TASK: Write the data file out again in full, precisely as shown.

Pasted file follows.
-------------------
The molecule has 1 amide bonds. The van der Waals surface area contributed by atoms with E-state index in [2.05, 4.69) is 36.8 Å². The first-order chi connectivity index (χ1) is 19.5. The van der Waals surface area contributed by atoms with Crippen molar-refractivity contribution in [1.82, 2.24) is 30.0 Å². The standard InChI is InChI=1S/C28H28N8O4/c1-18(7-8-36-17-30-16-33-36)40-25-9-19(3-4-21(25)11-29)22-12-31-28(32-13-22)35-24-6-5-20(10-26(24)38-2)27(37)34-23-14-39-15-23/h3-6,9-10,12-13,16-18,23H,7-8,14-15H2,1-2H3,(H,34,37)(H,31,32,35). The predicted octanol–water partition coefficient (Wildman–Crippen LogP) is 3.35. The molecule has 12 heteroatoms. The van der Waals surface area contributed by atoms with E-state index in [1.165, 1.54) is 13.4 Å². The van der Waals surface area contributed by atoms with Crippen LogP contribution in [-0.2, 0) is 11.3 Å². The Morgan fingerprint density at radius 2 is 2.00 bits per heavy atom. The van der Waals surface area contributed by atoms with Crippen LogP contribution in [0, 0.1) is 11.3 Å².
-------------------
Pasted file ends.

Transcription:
The molecule has 1 amide bonds. The van der Waals surface area contributed by atoms with E-state index in [2.05, 4.69) is 36.8 Å². The first-order chi connectivity index (χ1) is 19.5. The van der Waals surface area contributed by atoms with Crippen molar-refractivity contribution in [1.82, 2.24) is 30.0 Å². The standard InChI is InChI=1S/C28H28N8O4/c1-18(7-8-36-17-30-16-33-36)40-25-9-19(3-4-21(25)11-29)22-12-31-28(32-13-22)35-24-6-5-20(10-26(24)38-2)27(37)34-23-14-39-15-23/h3-6,9-10,12-13,16-18,23H,7-8,14-15H2,1-2H3,(H,34,37)(H,31,32,35). The predicted octanol–water partition coefficient (Wildman–Crippen LogP) is 3.35. The molecule has 12 heteroatoms. The van der Waals surface area contributed by atoms with E-state index in [1.165, 1.54) is 13.4 Å². The van der Waals surface area contributed by atoms with Crippen LogP contribution in [-0.2, 0) is 11.3 Å². The Morgan fingerprint density at radius 2 is 2.00 bits per heavy atom. The van der Waals surface area contributed by atoms with Crippen LogP contribution in [0, 0.1) is 11.3 Å².